CFA Practice Question
CFA Practice Question
A country's budget for 2010 was -$20 billion (deficit) and the GDP for the year was $200 billion. For 2011, the budget was -$25 billion (deficit) and the GDP was $300 billion. This indicates that the country's fiscal policy is shifting towards ______
A. expansion, since its budget deficit increased by 20% or $5 billion.
B. expansion, since its budget in 2011 was negative, indicating more spending than revenues.
C. restriction, since its budget deficit increased by 20% but the GDP increased by 50%.
Explanation: To determine if the fiscal policy is shifting toward expansion or restriction, economists use changes in the size of the deficit or surplus relative to GDP, not the absolute amount of a deficit or surplus.
User Contributed Comments 25
|robkaz||I do not understand this. Could anybody explain this? How could this be restrictive when deficit increased? Isn't increase 25% rather than 20%? If this is restrictive, how much would GDP increase if expansive? 200%? 300?|
|robkaz||I guess it makes more sense if it meant fiscal policy after year 2011.|
|jason||When you look at fiscal policy it should always be in the context of GDP.|
|sireklove||Doesn't help that 20% is wrong as far as I can calculate.
I understand expansionary policy as anything that increases aggregate demand, income and employment (expansionary fiscal policy reduces taxes and/or lets deficits increase). An increase in the deficit and an increase in GDP can't be other than expansionary in my opinion. I still think it's C.
|Mdavid||The economics text book by Gwartney et al, Pg269, "Expansionary fiscal policy,....the expected size of the budget deficit expands". Thus, the corrct answer should be B.|
|Ebenezer||GDP is increasing by 50%. But deficit is not increasing as much (dont worry about the error-should be 25% rather than 20%), hence fiscal policy is restrictive to manage the "inflationary" GDP. The question is asking about the fiscal policy in place.|
|cheiwind||Is it the definition of expansionary fiscal policy...????
increase G in order to increase GDP.... (no matter it is success or not)
If the answer is D, that means...a government increase their expenditure (expansionary) in order to stimulate economy growth is not a expansionary policy if it fail... @_@""
i do think that a and b is correct
|synner||I think it's a. b is not correct because deficit increased 25%. c is not correct because a negative budget simply means deficit, but it does not indicate whether deficit increased or decreased. d is not correct because how can you increase deficit and call it a restrictive fiscal policy? restricitve fiscal policy means cutting back government expenditures, which should reduce deficit. but deficit increased, so there was an increase in government expenditure, and thus an expansionary fiscal policy.|
|hl88||See section budget deficits and surpluses, and the section the fiscal policy of the United States in chapter Fiscal Policy.|
|lemec||Budget deficit was 10% of GDP in 2010 and 8.3% of GDP in 2011. Since budget deficit is seen relative to GDP and not by the absolute change, there was a surplus in 2011.|
There was not a surplus! Surplus or deficit is the difference between revenues(taxes) and expenditures. The question is weak, but points out that it is the relative change that determines expansionary or contractionary policy.
|stefdunk||you are all looking at it wrong. the deficit increased to $25m, not 25%. it went from being 10% of the budget, to 8.3%|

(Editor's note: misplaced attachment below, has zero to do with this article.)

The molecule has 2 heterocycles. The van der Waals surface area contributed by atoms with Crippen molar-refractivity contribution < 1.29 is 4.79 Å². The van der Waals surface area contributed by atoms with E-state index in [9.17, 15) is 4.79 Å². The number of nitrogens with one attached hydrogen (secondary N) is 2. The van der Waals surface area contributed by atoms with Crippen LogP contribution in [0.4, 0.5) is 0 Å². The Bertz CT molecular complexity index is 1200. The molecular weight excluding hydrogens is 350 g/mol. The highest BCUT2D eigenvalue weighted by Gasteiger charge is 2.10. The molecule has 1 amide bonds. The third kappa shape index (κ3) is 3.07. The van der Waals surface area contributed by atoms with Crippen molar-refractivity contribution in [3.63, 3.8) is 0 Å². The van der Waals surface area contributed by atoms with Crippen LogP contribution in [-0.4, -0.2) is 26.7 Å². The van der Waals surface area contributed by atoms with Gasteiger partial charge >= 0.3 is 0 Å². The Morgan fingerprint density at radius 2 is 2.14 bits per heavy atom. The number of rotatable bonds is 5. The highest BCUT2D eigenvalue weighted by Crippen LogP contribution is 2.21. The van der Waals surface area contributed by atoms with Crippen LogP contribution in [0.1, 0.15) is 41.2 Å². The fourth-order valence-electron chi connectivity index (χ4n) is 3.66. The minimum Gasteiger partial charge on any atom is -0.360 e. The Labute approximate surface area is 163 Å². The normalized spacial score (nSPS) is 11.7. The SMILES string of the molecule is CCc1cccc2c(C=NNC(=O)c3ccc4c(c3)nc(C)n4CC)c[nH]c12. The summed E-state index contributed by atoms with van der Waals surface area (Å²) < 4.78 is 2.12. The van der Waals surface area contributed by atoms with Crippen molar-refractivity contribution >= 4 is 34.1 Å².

|kuan||I get it.. the question says...shifting towards... The fiscal policy is expansionary..but is beginning to shift towards restriction.|
|steved333||Very simple: deficit decreases as a %age of GDP, it signifies a contraction.|
|malawyer||thats the logic of our politicians: Look, we make less deficit compared to the GDP growth, we are SAVING MONEY ;-))|
|MFApassed||lemec seems to be explaining this the best form the budget deficit was 10% of GDP in 2010 to 8.3% of GDP in 2011.|
|pepper||Agreed with MGApassed
Key Relative to GDP
in 2010, 20/200 = 10% of GDP
in 2011, 25/300 = 8% of GDP
therefore it is Restriction
|Mgtw||A restrictive fiscal policy involves raising taxes or cutting government spending in an attempt to dampen GDP (aggregate demand) growth and lower inflationary pressures. Hence lower Deficit/GDP %.|
|jjhigdon||Lol, I can't believe how people are confused about this. So if a country hypothetically doubled in size(and GDP), but the budget deficit increased by $1, you think that would/should be considered expantionary? I all of a sudden really like my odds of passing in June...|
|schweitzdm||Actually, the growth of the deficit was:
8.33% - 10%
= 16.7%, not 20% as noted in the answer.
|santibanez||Don't forget inflation. All the macro theory you are quoting is in real terms.
Suppose inflation is 40%. Real GDP growth would be less than 10%. Budget deficit growth would be negative (-10%).....
|stevo||I think the key word is "shifting" as the country is moving towards restricting.|
|CalebMast||This is the most conflated question. I hope the CFA exam isn't this conflated.|
|CalebMast||The more I think about it, I have never heard an economist state it in this way, so I like MDavid quoting an econ textbook that feels completely contradictory. What is implied, I believe, is that all else equal, the government budget, due to tax revenue, would necessarily increase because GDP increased. This gives us a better direct assessment of allocation. The % of GDP is really a % of tax revenue used. I thought of expansionary measure in an absolute sense, but this is helpful for the exam.|
|Nadjones||You have to look in relative terms.
In 2010 the deficit was 10% of GDP (20/200).
In 2011 the deficit was 8.33% (25/300).
So even though the deficit got bigger, it accounted for less of the overall GDP figure. Hence, contractionary or non-expansionary.